Sign in with
Sign up | Sign in
Your question
Solved

Need help on any of these topics: Cloning/Imaging/Backup/Ghosting.

Last response: in Storage
Share
September 2, 2010 7:55:21 AM

My Problem:

Well, lets start with I don't know much about the topic of the thread, but I have a sufficient knowledge when comes to building a computer.

My Story:

I just recently reformatted my hard drive and re installed win7 pro x64 along with programs and softwares i use daily including games from steam.

And I am now resorting and looking into cloning my current hard drive to a new hard drive. A small insurance policy to save me from reformating and re-installing just in case my hard drive fails or gets bombarded with unwanted junks.

I also decided to dedicate 1 hdd for OS/Programs/Games only and 1 hdd for Docs/Music/Videos only.

My Question:

I don't know if I should go with cloning/ghosting or imaging or backing up. What do you think is best and a wiser move? If so, which program do you recommend?

My Specs:

Windows 7 Pro x64
Asus M4A79XTD EVO
AMD Phenom II x4 955 BE
GSkill DDR3 1600 8GB
2x EVGA 9800gtx+ (not sli)
Antec TP-750watts
1x 500GB WDC Black
1x 1TB WDC Black
1x 500GB Seagate Barracuda

p.s. Thanks for any help! I am also trying to do a little reading on it. Getting kinda late :sleep: 
September 2, 2010 10:29:25 AM

If you use Acronis True Image, you won't have to choose between cloning/ghosting or imaging or backing, because they are all in effect the same, in that you can take an image of a drive, then access it like it was a backup (i.e restore individual files if needed).

It's a great product, have a look at the eval version and see if you like it.

dbfm.

P.S I am in no way affiliated with Acronis, it's just a product I use and like.
m
0
l

Best solution

a c 415 G Storage
September 2, 2010 12:16:57 PM

The backup program built into Windows 7 lets you do a "system image" backup and restore. You can use it to clone your OS drive as follows:

1) Use the "system image" backup option to create a backup to an external drive.

2) Use the "Create a System Repair Disc" to burn a bootable DVD. This DVD can be used to restore the backup.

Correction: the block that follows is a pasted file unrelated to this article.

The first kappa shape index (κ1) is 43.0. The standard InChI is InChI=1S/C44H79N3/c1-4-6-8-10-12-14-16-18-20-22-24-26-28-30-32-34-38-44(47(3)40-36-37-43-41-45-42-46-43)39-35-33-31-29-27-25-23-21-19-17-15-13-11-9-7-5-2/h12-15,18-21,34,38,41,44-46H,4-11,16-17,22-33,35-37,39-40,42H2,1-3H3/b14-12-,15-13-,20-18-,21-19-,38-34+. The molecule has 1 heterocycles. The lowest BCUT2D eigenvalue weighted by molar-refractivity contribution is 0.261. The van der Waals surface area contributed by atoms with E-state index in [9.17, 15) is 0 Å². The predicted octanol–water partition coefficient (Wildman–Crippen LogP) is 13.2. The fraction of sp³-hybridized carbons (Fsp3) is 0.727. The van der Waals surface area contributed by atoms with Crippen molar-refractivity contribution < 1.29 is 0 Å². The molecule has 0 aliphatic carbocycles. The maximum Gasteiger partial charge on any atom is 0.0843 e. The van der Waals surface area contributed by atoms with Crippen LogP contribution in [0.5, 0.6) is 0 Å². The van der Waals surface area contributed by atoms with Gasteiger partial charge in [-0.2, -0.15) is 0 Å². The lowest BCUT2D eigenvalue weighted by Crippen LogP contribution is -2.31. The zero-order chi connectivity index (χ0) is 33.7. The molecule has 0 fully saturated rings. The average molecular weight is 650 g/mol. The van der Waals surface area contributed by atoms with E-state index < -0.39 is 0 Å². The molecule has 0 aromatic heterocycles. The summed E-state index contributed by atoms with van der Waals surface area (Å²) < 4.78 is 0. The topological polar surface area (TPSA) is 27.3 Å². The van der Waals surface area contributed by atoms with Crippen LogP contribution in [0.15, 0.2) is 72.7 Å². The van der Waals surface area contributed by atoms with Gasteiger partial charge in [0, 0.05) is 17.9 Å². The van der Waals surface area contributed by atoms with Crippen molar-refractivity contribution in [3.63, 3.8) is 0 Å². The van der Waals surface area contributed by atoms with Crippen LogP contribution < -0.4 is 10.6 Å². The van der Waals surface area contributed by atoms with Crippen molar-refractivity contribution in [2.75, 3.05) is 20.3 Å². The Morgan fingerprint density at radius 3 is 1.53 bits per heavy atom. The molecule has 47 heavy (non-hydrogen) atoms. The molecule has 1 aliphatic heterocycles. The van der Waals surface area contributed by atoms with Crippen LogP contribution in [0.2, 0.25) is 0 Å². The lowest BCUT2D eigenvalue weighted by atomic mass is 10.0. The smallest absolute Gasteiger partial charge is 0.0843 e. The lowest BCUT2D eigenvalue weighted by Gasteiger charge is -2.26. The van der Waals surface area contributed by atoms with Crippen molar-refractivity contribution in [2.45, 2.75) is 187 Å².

3) Shut down the system. If necessary disconnect the old system drive and/or connect the new one.

4) Boot the system from the DVD you burned and use it to restore the backup to the new drive.

I've successfully used this procedure to move a running Windows 7 system from a hard drive to an SSD. The one thing to watch out for is your "System Recovery" partition - it's the partition that the system actually boots from. If that partition isn't on the same drive as the OS then this procedure (or any other procedure that simply clones the drive) might not work.
Share
Related resources
September 2, 2010 10:09:47 PM

Yeah I just watched a youtube tutorial just right now and I think I know what to do now.

I am going to use the Windows 7 back up and restore feature. I saw how easy it is to restore an image file.

Thanks for all your comments
m
0
l
a b G Storage
September 3, 2010 2:58:02 PM

I've used Acronis True Image several times to clone Win7 C: drives, including going to and from a SSD. I had no trouble, not even having to do repair installs afterward (some people have, probably for the reason Sminlal described).
m
0
l
a c 361 G Storage
September 3, 2010 8:19:52 PM

A complete clone, such as you can make with Acronis True Image (I do it) is a complete backup of a drive. In fact, if you have a multi-Partition HDD units, a clone can actually clone all of those Partitions.

Backup software does this job somewhat differently, and can do some other things that are useful. For one thing, backup systems often will compress your data for you so that the files take up much less space on the backup device. However, that means they are NOT readable directly on any system - you need to have the backup software working to Restore from those compressed files. And you cannot boot and run from compressed backup files - they need to be restored to another drive first.

The other almost-universal feature of good backup systems is that they use two types of backups. You start by backing up EVERYTHING which takes a long time - just like the Clone operation does. But then for the next several backup sessions you make copies NOT of everything. You copy ONLY the things that have changed. This is called an Incremental backup. It stores much less data and hence is much faster to do, and this encourages regular and frequent backups. The downside - and not much of a downside - comes when you have to Restore (hopefully rarely). To completely restore a system you must repeat the process in reverse: you restore the complete backup image, then restore several incremental backups over that to get all the changes in place. This takes longer than restoring just one clone copy. But you have control over how many times you make incremental backups before you break the chain and start all over again with a FULL backup. For individual file restoration (say, after you accidentally deleted one or two) you can do that without doing a complete backup of all files, just as you could do from a clone.

The other huge benefit of good backup software is that you can pre-program it to do its thing in the middle of the night or whenever you choose. You just have to be sure the receiving medium is available and the machine is left running, and all the work is done or you. Cloning software, at very minimum, requires that you be there to start it up because it is not pre-programmable.
m
0
l
September 10, 2010 4:50:27 PM

Best answer selected by monkey_d.
m
0
l
!